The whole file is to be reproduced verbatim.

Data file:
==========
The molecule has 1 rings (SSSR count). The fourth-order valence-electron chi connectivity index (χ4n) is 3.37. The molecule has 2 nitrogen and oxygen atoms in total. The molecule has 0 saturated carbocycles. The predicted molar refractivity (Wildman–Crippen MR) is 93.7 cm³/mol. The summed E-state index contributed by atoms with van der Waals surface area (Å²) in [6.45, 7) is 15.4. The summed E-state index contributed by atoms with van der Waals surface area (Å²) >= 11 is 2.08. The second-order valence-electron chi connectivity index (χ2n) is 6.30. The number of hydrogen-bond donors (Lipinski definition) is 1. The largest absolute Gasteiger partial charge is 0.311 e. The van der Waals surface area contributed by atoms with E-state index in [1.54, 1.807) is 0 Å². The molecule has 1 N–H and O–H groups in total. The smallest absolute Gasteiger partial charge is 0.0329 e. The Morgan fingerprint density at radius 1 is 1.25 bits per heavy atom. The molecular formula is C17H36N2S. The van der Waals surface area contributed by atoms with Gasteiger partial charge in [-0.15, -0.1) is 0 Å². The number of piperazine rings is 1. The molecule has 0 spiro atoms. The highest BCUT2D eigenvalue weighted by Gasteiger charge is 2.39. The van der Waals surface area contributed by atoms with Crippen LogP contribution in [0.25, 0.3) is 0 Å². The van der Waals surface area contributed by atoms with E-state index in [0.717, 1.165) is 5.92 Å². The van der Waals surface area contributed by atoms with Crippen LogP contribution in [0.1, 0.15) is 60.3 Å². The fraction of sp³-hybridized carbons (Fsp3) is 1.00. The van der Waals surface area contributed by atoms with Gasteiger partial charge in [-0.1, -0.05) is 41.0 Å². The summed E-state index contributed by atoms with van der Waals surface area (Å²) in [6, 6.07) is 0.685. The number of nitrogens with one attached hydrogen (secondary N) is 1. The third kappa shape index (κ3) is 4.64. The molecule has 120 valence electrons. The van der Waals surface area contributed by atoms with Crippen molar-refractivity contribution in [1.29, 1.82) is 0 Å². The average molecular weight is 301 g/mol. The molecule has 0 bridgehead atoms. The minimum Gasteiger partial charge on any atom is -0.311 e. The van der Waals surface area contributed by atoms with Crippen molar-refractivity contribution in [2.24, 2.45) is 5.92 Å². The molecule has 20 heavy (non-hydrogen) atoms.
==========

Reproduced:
The molecule has 1 rings (SSSR count). The fourth-order valence-electron chi connectivity index (χ4n) is 3.37. The molecule has 2 nitrogen and oxygen atoms in total. The molecule has 0 saturated carbocycles. The predicted molar refractivity (Wildman–Crippen MR) is 93.7 cm³/mol. The summed E-state index contributed by atoms with van der Waals surface area (Å²) in [6.45, 7) is 15.4. The summed E-state index contributed by atoms with van der Waals surface area (Å²) >= 11 is 2.08. The second-order valence-electron chi connectivity index (χ2n) is 6.30. The number of hydrogen-bond donors (Lipinski definition) is 1. The largest absolute Gasteiger partial charge is 0.311 e. The van der Waals surface area contributed by atoms with E-state index in [1.54, 1.807) is 0 Å². The molecule has 1 N–H and O–H groups in total. The smallest absolute Gasteiger partial charge is 0.0329 e. The Morgan fingerprint density at radius 1 is 1.25 bits per heavy atom. The molecular formula is C17H36N2S. The van der Waals surface area contributed by atoms with Gasteiger partial charge in [-0.15, -0.1) is 0 Å². The number of piperazine rings is 1. The molecule has 0 spiro atoms. The highest BCUT2D eigenvalue weighted by Gasteiger charge is 2.39. The van der Waals surface area contributed by atoms with Crippen LogP contribution in [0.25, 0.3) is 0 Å². The van der Waals surface area contributed by atoms with E-state index in [0.717, 1.165) is 5.92 Å². The van der Waals surface area contributed by atoms with Crippen LogP contribution in [0.1, 0.15) is 60.3 Å². The fraction of sp³-hybridized carbons (Fsp3) is 1.00. The van der Waals surface area contributed by atoms with Gasteiger partial charge in [-0.1, -0.05) is 41.0 Å². The summed E-state index contributed by atoms with van der Waals surface area (Å²) in [6, 6.07) is 0.685. The number of nitrogens with one attached hydrogen (secondary N) is 1. The third kappa shape index (κ3) is 4.64. The molecule has 120 valence electrons. The van der Waals surface area contributed by atoms with Crippen molar-refractivity contribution in [1.29, 1.82) is 0 Å². The average molecular weight is 301 g/mol. The molecule has 0 bridgehead atoms. The minimum Gasteiger partial charge on any atom is -0.311 e. The van der Waals surface area contributed by atoms with Crippen molar-refractivity contribution in [2.24, 2.45) is 5.92 Å². The molecule has 20 heavy (non-hydrogen) atoms.